The Two Sides of Avoidance Within Verbal Abuse

November 23, 2023 Cheryl Wozny

With verbal abuse, avoidance may be present with the abuser, the target, or both, depending on the situation. This tactic has two sides that can be helpful or harmful based on the contributing factors. Avoidance in verbal abuse is common.

Avoidance as a Coping Mechanism for Verbal Abuse

As a victim of verbal abuse, I grew up learning how to avoid conflict and minimize confrontation as much as possible. I tried not to draw attention to myself or do something that could create a disturbance within my family unit. This dynamic was the start of my people-pleasing characteristic. I was consumed with ensuring that no one was mad at me or that I wouldn't do something to upset another person. This was me using avoidance as a verbal abuse coping mechanism.

I spent many years trying to feel accepted by others and those close to me. Unfortunately, I didn't know at the time that no matter what I did, I couldn't get the approval I sought from verbal abusers

I carried this coping mechanism into adulthood, giving me unhealthy relationship habits to use at home, school, and work. Unfortunately, avoiding conflict became a downfall, allowing others to continuously treat me poorly. I never stood up for myself and invited others to use verbal abuse against me. 

Avoidance as a Verbal Abusive Tactic

On the other side of the coin, avoidance is a damaging verbal abuse tactic that many abusers use on others. This approach can make an individual feel unworthy, especially when someone close to them dismisses their feelings or needs. 

I recall multiple situations where someone in my life avoided my requests at home, school, or work. Even after repeated conversations, I quickly realized these individuals used avoidance tactics to dismiss my needs or feelings. This way, they could ignore me, and I would placidly retreat without incident.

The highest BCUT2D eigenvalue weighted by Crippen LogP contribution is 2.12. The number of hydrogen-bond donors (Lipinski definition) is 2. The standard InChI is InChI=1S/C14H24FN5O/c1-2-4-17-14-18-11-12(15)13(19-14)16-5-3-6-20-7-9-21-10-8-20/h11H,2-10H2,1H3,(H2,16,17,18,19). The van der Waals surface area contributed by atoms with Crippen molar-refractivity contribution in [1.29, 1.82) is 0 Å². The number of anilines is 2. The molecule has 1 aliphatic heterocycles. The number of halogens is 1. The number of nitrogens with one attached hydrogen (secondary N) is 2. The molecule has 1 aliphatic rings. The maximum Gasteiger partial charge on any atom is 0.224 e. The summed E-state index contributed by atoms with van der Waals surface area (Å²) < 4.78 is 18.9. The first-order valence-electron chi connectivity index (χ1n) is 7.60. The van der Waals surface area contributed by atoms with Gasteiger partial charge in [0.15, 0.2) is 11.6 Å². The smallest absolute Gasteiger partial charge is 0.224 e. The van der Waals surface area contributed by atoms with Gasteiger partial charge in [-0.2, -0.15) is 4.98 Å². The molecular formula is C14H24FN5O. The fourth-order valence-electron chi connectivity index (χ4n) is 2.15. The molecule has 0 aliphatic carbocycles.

Recently, I've been in a situation where someone is avoiding me despite my efforts to be cordial and friendly. This relationship was cut short by the other person ignoring my communication requests repeatedly. To this day, I still cannot determine why this person is avoiding me and refuses to reciprocate. It's taken me a long time to accept the fact that someone who is avoiding seeing or talking to me is actually saying something very clearly. 

Facing Avoidance Without Verbal Abuse

Now, I still use avoidance when I face conflict and am unsure how to proceed. It can be helpful for me when I need to gather my composure in private. However, I also need to recognize that it shouldn't be my go-to response and can encourage others to treat me poorly. 

Changing unhealthy patterns takes time and doesn't happen overnight. Every day, I try my best to make better choices and build healthy relationships. I still make mistakes, but I am quick to realize them and try to correct my actions when I can. I don't want to be in a position where I need to avoid conflict in unhealthy ways or if someone continues to use avoidance against me.

I understand that not everyone will like or agree with me, but I am okay with that now. I know that my friends and family love and accept me for who I am rather than me continuously trying to gain their approval. I also hope that one day, you will find the support and love I found in my close circle. 

APA Reference
Wozny, C. (2023, November 23). The Two Sides of Avoidance Within Verbal Abuse, HealthyPlace. Retrieved on 2024, June 23 from

Author: Cheryl Wozny

Cheryl Wozny is a freelance writer and published author of several books, including mental health resources for children titled, Why Is My Mommy So Sad? and Why is My Daddy So Sick? Writing has become her way of healing and helping others. Find Cheryl on TwitterInstagramFacebook, and her blog

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